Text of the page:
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  • SALT LAKE CITY-- Gas prices are going down in Utah, just as they are in 30 other states. AAA reports Tuesday that the average price of gas in Utah is $3.75 per gallon. Prices in Ogden and Salt Lake City are the lowest in the state at $3.71 per gallon, while prices in Moab and St. George are the highest at $3.86 per gallon.

  • KANSAS CITY, Mo.-- Belfonte Ice Cream is recalling two types of ice cream that contain peanut butter because of the potential of salmonella contamination. The ice cream was sold between April 2010 and October 2012 in retail and convenience stores in Missouri, Kansas, Oklahoma and Arkansas.

  • NASHVILLE, Tenn.-- Tennessee's tax collections have shown marginal growth in the second month of the budget year. Sales tax collections were $2.2 million less than the estimate for September, where combined franchise and excise taxes were $54.9 million above the budgeted estimate of $254.2 million.

  • LAS VEGAS-- Nevada's average gas price is $3.93 per gallon after northern city prices shot up in line with California and southern cities trailed far behind. AAA says Tuesday that some northern Nevada metropolitan areas supplied by California saw their fuel prices jump 24 cents in a single week.

  • FRANKLIN LAKES, N.J.-- Medical device maker Becton Dickinson& Co. says Chief Financial Officer David Elkins is leaving for another job, and named one of its executives as a temporary CFO while it searches for a replacement. Elkins, 44, has been with the Franklin Lakes, N.J., company since 2008. He will leave after Becton Dickinson reports financial results on Nov. 7.

  • Greenpeace said two other protesters were still hiding at another plant on the eastern coast. Fifty others scaled the outer fences of the Forsmark reactor site, Greenpeace said. "We still have two guys at the Forsmark site who have not been found," Greenpeace spokeswoman Birgitte Lesanner said. "

  • The Ohio Casino Control Commission reported Tuesday that combined wagers in September at casinos in Cleveland and Toledo were $331.8 million, down 5 percent from August's $349.6 million. Wagers dropped 9 percent in September at the Toledo casino to $152.9 million and dipped 1.5 percent in Cleveland to $178.7 million.

  • ST. PAUL, Minn.-- Minnesota's corn and soybean harvests are advancing well ahead of last year's pace as well as the five-year averages. In its weekly crop progress report, the U.S. Department of Agriculture said Tuesday that 95 percent of Minnesota's soybean crop was harvested by Sunday, compared with 69 percent last year and a 55 percent average.

  • Stocks are under pressure due to a forecast from the International Monetary Fund on Tuesday, which said that the global economy continues to weaken and that the recession in Europe could extend to developing nations. Shares of Alcoa are lower Wednesday after the aluminum maker cut its demand expectations for the year, largely because of a slowdown in China.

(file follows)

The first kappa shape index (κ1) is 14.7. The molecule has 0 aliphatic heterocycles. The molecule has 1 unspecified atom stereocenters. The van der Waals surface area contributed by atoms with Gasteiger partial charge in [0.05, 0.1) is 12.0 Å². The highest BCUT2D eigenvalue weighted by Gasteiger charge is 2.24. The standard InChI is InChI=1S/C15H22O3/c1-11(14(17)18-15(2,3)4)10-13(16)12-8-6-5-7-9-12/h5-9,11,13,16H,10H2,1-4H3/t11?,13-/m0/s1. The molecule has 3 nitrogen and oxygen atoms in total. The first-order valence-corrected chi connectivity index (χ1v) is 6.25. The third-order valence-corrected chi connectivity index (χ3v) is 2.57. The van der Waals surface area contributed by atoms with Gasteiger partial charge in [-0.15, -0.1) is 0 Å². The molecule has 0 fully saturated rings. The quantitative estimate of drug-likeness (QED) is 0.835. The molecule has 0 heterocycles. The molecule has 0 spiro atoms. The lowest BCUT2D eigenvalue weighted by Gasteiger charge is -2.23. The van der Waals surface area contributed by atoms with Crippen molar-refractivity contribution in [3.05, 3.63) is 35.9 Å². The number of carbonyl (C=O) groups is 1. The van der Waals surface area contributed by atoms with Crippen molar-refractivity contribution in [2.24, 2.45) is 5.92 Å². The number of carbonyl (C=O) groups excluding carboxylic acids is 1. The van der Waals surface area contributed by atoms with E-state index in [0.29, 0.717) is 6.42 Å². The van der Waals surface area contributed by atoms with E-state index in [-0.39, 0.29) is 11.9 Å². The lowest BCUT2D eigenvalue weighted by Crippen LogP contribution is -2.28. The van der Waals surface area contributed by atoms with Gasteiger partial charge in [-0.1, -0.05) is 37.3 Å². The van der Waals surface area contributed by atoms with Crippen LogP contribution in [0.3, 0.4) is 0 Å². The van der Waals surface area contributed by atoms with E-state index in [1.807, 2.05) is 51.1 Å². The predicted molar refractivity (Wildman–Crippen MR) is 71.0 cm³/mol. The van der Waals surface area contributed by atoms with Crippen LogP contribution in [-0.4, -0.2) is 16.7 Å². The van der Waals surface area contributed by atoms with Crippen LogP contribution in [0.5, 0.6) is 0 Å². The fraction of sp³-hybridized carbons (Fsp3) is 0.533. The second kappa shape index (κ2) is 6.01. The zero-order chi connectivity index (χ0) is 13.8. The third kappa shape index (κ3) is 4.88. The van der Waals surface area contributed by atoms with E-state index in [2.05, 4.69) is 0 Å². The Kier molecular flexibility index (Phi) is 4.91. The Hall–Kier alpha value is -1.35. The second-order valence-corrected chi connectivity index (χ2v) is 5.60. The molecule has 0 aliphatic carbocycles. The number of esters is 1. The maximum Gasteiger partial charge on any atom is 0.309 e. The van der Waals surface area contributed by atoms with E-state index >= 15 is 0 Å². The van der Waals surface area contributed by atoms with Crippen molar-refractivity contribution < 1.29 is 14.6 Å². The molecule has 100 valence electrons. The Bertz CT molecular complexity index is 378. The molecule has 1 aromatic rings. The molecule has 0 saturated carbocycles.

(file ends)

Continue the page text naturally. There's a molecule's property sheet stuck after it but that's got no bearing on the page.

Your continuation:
• ROME-- Italian Premier Mario Monti's government has announced a cut in income taxes for low wage earners, an unexpected move aimed at easing the pain of austerity measures being enforced to reduce public debt.

  • LONDON-- British defense contractor BAE Systems PLC and its European counterpart EADS NV on Wednesday abandoned a proposed merger that would have created a global defense and aerospace giant.

  • TOKYO-- Toshiba Corp. is raising its stake in U.S. nuclear power unit Westinghouse Electric despite uncertainty about the future of the technology in Japan after the nuclear disaster in Fukushima.

  • HOUSTON-- An airline passenger who says she's a law school student from Mexico has been arrested in a Texas heroin smuggling case. Federal prosecutors in Houston on Tuesday announced the arrest of 21- year-old Yessica Chanel Cabanillas-Torres, who remains in custody pending a detention hearing.

  • BETHESDA, Md.-- Room rates continued to climb during Host Hotels& Resorts' third quarter and occupancy improved as the lodging real estate investment trust's funds from operations climbed 12 percent. Funds from operations rose to $127 million, or 17 cents per share, for the period ended Sept. 7.

  • BEIJING-- China's auto sales shrank in September as a territorial dispute with Tokyo prompted buyers to avoid Japanese brands, hurting already weakening demand. In September, sales of Japanese vehicles plunged as the dispute between Beijing and Tokyo over a group of uninhabited islands in the East China Sea prompted buyers to avoid Japanese showrooms.

  • WASHINGTON-- Car owners whose air bags have been replaced in the past three years may have had dangerous counterfeit bags installed, the Obama administration warned Wednesday.

  • Danaher Corp. and Cooper Industries said Wednesday that they will sell a tool making business they created two years ago as a joint venture for about $1.6 billion to private equity firm Bain Capital.

  • ISSAQUAH, Wash.-- Shoppers continue to head to Costco in search of deals, helping the wholesale club operator's fiscal fourth-quarter net income and revenue climb. Consumers have been drawn to stores like Costco, BJ's Wholesale Club and Sam's Club because they feel like they are getting bargains by purchasing items in bulk.